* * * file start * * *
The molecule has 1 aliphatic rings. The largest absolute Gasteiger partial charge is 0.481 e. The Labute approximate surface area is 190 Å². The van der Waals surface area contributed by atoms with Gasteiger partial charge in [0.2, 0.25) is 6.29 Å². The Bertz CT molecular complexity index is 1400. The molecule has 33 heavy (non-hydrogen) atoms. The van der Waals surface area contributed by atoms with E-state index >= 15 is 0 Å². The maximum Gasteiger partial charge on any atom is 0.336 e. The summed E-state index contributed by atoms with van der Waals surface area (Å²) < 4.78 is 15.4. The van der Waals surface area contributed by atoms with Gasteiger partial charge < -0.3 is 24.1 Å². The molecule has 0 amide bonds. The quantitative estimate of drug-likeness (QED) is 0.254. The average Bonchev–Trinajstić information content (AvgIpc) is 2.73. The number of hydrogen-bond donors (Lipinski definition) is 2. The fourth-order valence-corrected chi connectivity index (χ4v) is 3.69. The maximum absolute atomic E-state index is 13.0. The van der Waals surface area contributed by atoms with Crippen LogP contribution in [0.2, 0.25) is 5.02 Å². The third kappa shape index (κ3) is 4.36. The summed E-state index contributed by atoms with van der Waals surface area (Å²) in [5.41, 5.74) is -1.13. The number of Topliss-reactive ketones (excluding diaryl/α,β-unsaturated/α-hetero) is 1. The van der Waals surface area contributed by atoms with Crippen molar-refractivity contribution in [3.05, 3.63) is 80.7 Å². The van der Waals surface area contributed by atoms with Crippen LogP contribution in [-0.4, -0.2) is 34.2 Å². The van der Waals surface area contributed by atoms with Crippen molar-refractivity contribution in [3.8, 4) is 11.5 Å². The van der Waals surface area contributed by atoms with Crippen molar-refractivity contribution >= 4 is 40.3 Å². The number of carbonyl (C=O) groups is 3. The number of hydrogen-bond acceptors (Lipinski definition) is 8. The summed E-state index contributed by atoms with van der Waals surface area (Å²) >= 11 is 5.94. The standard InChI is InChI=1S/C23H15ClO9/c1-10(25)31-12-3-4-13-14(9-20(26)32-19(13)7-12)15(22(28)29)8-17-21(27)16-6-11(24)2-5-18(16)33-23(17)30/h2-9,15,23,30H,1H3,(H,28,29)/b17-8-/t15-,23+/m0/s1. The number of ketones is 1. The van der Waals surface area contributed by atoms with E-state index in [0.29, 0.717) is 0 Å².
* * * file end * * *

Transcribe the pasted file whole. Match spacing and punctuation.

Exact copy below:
The molecule has 1 aliphatic rings. The largest absolute Gasteiger partial charge is 0.481 e. The Labute approximate surface area is 190 Å². The van der Waals surface area contributed by atoms with Gasteiger partial charge in [0.2, 0.25) is 6.29 Å². The Bertz CT molecular complexity index is 1400. The molecule has 33 heavy (non-hydrogen) atoms. The van der Waals surface area contributed by atoms with E-state index >= 15 is 0 Å². The maximum Gasteiger partial charge on any atom is 0.336 e. The summed E-state index contributed by atoms with van der Waals surface area (Å²) < 4.78 is 15.4. The van der Waals surface area contributed by atoms with Gasteiger partial charge < -0.3 is 24.1 Å². The molecule has 0 amide bonds. The quantitative estimate of drug-likeness (QED) is 0.254. The average Bonchev–Trinajstić information content (AvgIpc) is 2.73. The number of hydrogen-bond donors (Lipinski definition) is 2. The fourth-order valence-corrected chi connectivity index (χ4v) is 3.69. The maximum absolute atomic E-state index is 13.0. The van der Waals surface area contributed by atoms with Crippen LogP contribution in [0.2, 0.25) is 5.02 Å². The third kappa shape index (κ3) is 4.36. The summed E-state index contributed by atoms with van der Waals surface area (Å²) in [5.41, 5.74) is -1.13. The number of Topliss-reactive ketones (excluding diaryl/α,β-unsaturated/α-hetero) is 1. The van der Waals surface area contributed by atoms with Crippen molar-refractivity contribution in [3.05, 3.63) is 80.7 Å². The van der Waals surface area contributed by atoms with Crippen LogP contribution in [-0.4, -0.2) is 34.2 Å². The van der Waals surface area contributed by atoms with Crippen molar-refractivity contribution in [3.8, 4) is 11.5 Å². The van der Waals surface area contributed by atoms with Crippen molar-refractivity contribution >= 4 is 40.3 Å². The number of carbonyl (C=O) groups is 3. The number of hydrogen-bond acceptors (Lipinski definition) is 8. The summed E-state index contributed by atoms with van der Waals surface area (Å²) >= 11 is 5.94. The standard InChI is InChI=1S/C23H15ClO9/c1-10(25)31-12-3-4-13-14(9-20(26)32-19(13)7-12)15(22(28)29)8-17-21(27)16-6-11(24)2-5-18(16)33-23(17)30/h2-9,15,23,30H,1H3,(H,28,29)/b17-8-/t15-,23+/m0/s1. The number of ketones is 1. The van der Waals surface area contributed by atoms with E-state index in [0.29, 0.717) is 0 Å².